MARK WEISBROT: Well, sure, I don't see any confiscation. They've raised the royalty or the tax, and these companies will still be able to make a profit there.
And, you know, you see this going on throughout the region; this isn't just Bolivia, for example. You saw this in Venezuela. The government -- well, first, they had to fight the government just to control their own -- to get control of their own nationalized oil industry. Then, they had to renegotiate some of the contracts with the foreign companies.
But those companies are still there. The biggest companies, Exxon-Mobil, Chevron, Texaco, they're not going anywhere, and I don't expect that these companies will go away, either.
They'll be able to still make money. They won't make the kind of super-profits that you see the big oil companies making today, for example, big U.S. oil companies, but they'll still be able to make money.
And, again, it is, from their point of view, not only a constitutional right for them, but also this is really democracy. I think we've gotten used to -- here in Washington especially people have gotten used to the idea that people have elections in South America, and it doesn't make any difference what the candidates promise, what people vote for, that there just going to go ahead and do the same things, whatever Washington wants, what the foreign companies want.
And in the last five or six years, it's really a very changed picture. You're seeing not only, again, in Venezuela, in Bolivia, and now in Ecuador they're going to renegotiate some of their contracts, in Argentina, you see a change.
Also, because there's been a change in the overall control over policy in the region. You used to have the IMF was an extremely -- the International Monetary Fund was a very powerful force in the region, and it isn't anymore. And so these individual companies are not as strong as they were before.
RAY SUAREZ: Enrique Alvarez, how do you respond to those two points, that this is something that's happening all over the continent, and that the players remain, just under the new terms, so that these governments just do get more money in return for the resource?
ENRIQUE ALVAREZ: Well, I think there's an issue at hand here and it's called the global rally in commodities prices, essentially. That's what's motivating this pull or push for renegotiated terms on contracts that are already in existence.
Yes, it has been something of a feature throughout the region. It's been done in Venezuela. It was also done in Ecuador, but it's still not completely resolved, but that does not necessarily mean that the rule of law has been upheld here.
In Venezuela, basically a period was given for renegotiation of contracts. And, in essence, the foreign firms were stripped of most of their exploration rights that they had been given. And now the majority shareholder in joint enterprises, which have been formed by force, essentially, is the Venezuelan government through PDVSA.
Ecuador's case is somewhat different. All they want is a larger share of petroleum-priced markup in their relationship with foreign firms.
But, nonetheless, the point here is that higher commodity prices throughout the world have essentially motivated domestic governments to attempt to gain further participation in what had been basically a business dedicated or run by foreign firms, due to the high need for investment in the sector, which really hadn't been something that the governments throughout the region could afford.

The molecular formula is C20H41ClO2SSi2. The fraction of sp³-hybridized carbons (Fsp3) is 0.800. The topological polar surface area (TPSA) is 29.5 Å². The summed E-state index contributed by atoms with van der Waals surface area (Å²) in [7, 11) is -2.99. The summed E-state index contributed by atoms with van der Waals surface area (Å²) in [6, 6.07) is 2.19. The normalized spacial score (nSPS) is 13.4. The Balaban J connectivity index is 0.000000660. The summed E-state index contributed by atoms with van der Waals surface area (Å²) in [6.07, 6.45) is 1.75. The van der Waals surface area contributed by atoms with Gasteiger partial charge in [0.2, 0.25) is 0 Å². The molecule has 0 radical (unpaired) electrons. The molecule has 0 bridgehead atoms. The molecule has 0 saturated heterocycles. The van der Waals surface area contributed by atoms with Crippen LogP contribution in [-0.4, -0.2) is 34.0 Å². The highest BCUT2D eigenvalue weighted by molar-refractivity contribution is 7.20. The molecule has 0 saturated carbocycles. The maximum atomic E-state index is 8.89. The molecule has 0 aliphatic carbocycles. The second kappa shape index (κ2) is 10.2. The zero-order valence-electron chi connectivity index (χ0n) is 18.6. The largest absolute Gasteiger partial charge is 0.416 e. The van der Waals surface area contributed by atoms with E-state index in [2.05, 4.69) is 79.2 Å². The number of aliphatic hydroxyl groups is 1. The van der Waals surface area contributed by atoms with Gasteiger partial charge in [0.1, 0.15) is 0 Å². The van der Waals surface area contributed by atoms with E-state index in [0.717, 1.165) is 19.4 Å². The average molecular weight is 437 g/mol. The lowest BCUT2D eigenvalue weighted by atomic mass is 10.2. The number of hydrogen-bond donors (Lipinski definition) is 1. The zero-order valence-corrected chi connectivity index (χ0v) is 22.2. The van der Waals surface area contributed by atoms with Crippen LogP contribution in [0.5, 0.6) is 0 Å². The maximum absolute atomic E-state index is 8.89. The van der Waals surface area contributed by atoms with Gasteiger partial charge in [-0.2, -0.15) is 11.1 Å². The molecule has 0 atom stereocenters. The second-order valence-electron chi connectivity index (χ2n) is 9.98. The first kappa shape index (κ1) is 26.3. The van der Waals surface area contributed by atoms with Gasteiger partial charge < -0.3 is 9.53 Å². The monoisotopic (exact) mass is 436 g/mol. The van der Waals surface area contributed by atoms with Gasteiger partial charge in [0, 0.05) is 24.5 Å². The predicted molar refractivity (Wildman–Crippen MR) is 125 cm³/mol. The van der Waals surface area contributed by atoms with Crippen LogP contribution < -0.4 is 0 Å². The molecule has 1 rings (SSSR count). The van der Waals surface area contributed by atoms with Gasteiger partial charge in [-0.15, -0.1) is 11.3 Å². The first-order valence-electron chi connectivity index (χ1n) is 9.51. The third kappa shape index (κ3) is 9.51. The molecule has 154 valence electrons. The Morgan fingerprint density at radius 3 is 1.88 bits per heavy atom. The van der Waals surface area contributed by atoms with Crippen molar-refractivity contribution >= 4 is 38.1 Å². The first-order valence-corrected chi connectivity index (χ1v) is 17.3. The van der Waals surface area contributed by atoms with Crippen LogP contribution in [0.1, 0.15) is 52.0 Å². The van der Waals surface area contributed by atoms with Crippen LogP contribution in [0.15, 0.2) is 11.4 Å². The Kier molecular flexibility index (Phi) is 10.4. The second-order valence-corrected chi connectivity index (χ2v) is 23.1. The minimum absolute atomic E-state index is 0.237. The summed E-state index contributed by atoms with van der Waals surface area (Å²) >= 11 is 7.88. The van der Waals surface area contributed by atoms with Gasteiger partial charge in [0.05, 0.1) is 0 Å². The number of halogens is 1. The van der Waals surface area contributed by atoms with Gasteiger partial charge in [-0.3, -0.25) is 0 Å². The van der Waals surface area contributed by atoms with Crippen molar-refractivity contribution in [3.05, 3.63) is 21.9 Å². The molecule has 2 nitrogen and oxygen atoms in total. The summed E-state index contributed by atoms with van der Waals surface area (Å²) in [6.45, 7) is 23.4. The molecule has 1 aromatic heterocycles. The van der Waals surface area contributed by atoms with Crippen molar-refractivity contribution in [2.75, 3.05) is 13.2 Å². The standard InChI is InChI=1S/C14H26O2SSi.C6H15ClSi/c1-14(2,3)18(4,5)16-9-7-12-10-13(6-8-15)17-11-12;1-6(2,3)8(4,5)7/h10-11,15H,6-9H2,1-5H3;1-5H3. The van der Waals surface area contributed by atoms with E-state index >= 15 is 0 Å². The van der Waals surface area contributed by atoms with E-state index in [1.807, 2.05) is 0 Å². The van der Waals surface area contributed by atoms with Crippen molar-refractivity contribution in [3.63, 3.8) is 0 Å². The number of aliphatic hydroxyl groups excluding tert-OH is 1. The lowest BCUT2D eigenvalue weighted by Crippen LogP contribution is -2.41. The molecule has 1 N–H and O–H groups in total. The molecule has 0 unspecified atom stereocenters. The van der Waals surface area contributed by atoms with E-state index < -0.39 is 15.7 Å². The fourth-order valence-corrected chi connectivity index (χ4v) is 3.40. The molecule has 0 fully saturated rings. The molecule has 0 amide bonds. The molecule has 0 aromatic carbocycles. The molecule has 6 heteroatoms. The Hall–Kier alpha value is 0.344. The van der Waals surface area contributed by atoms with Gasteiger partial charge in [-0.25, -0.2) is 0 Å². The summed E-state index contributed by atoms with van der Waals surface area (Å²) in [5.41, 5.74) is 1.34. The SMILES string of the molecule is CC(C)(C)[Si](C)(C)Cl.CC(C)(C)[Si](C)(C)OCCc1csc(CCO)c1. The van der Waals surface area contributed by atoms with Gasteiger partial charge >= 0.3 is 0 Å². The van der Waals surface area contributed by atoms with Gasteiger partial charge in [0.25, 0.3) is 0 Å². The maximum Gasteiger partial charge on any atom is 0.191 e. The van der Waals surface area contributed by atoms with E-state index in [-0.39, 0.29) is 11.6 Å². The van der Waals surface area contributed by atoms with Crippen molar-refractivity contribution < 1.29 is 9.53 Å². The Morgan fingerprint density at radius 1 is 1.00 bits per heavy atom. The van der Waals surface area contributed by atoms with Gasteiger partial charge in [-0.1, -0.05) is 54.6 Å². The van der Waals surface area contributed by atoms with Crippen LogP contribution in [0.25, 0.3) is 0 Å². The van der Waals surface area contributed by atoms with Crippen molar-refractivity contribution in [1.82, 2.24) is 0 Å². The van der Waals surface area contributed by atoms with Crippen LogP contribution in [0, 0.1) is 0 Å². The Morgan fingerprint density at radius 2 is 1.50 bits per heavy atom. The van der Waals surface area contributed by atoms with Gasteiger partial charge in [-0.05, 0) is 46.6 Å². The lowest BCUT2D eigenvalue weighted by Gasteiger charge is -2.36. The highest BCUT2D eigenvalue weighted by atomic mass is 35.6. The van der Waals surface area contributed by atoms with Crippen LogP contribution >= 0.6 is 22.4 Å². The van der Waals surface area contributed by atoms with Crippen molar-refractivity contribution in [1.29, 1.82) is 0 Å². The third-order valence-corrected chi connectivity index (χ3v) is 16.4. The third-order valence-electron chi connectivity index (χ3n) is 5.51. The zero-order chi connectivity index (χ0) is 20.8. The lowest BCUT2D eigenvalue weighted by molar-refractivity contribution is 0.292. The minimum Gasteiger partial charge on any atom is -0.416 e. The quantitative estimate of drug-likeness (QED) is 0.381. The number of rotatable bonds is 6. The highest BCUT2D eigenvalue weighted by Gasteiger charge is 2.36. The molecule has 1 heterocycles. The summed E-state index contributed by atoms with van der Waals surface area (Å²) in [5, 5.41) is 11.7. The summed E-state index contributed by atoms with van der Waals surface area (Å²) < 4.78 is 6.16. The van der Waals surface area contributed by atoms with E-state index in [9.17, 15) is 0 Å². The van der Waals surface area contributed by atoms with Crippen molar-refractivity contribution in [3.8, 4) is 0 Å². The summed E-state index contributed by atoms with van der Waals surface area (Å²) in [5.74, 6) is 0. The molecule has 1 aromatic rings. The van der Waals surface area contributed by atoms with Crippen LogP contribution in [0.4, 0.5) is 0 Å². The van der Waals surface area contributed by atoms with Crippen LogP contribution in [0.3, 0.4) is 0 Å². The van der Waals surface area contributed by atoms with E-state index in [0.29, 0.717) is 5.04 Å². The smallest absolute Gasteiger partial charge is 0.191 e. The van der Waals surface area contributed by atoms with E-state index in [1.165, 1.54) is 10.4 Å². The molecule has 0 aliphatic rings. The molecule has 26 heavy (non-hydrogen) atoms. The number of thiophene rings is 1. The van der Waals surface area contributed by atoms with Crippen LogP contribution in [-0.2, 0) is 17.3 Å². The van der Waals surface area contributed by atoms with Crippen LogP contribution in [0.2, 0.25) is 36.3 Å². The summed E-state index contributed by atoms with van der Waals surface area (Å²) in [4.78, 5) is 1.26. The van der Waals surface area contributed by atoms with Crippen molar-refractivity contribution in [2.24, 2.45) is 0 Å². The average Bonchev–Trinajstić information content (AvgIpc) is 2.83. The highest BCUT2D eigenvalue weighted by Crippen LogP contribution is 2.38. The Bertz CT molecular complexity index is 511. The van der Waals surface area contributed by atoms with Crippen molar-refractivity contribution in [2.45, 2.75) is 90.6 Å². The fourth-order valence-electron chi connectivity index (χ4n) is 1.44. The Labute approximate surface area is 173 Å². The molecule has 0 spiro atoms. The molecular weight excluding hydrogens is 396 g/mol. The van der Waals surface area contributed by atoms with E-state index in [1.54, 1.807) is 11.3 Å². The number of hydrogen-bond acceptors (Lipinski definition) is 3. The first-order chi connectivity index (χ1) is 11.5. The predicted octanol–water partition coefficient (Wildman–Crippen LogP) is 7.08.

RAY SUAREZ: Let me get your quick response to Mr. Weisbrot's point that this is also a consequence of politics, that voters in South America are electing governments that are empowered by the ballot box to go and do these things.
ENRIQUE ALVAREZ: Well, I would concur in that sense. There are a number of elections that have occurred or are still without resolution, in the case of Peru, that essentially point to the fact that voters disenchanted, perhaps, with free market-type policies in the region are pushing for greater state participation or greater gains by the population at large from the exploitation of natural resources.
This has not, at least visually, been something that's been evident to voters throughout the region, and that's why this push has been sustained, so I would agree with the second point.
RAY SUAREZ: Mark Weisbrot, isn't there also a risk? You say that this is a consequence, that elections have consequences, but is there also a risk for Bolivia and other countries taking this course that it'll also discourage inward investment, that companies that find themselves stripped of the rights granted to them by long-term concessions, stripped of a predictable investment horizon will say, "You know, it's just too hot to go into Bolivia; I'm not sure my money is safe there"?
MARK WEISBROT: Yes, I think these kinds of Chicken Little theories you see a lot are quite exaggerated. You know, they said this about Argentina three years ago, for example.
They took a very hard line against their foreign creditors. They stood up to the IMF, even temporarily defaulted to them. They imposed an export tax. They had a confrontation with the foreign utility companies. They did all the things that they were supposed to be punished for, and they've had 9 percent annual growth for three years now.
In fact, the two fastest growing economies in Latin America today in the hemisphere are Argentina and Venezuela.
And you also have to remember that all of these governments are responding to the worst economic failure in Latin America in more than a century. The last 25 years have shown the worst economic growth -- you have to go all the way back to even find a period close to this bad, this 13 percent per capita growth that you've had, according to the IMF's latest numbers, you have to go back to 1905 and pick a period that includes the Great Depression and World War I.
So that's what these governments are doing; they're trying to find a way to make capitalism work.
RAY SUAREZ: Mark Weisbrot, Enrique Alvarez, thank you both.
ENRIQUE ALVAREZ: Thank you.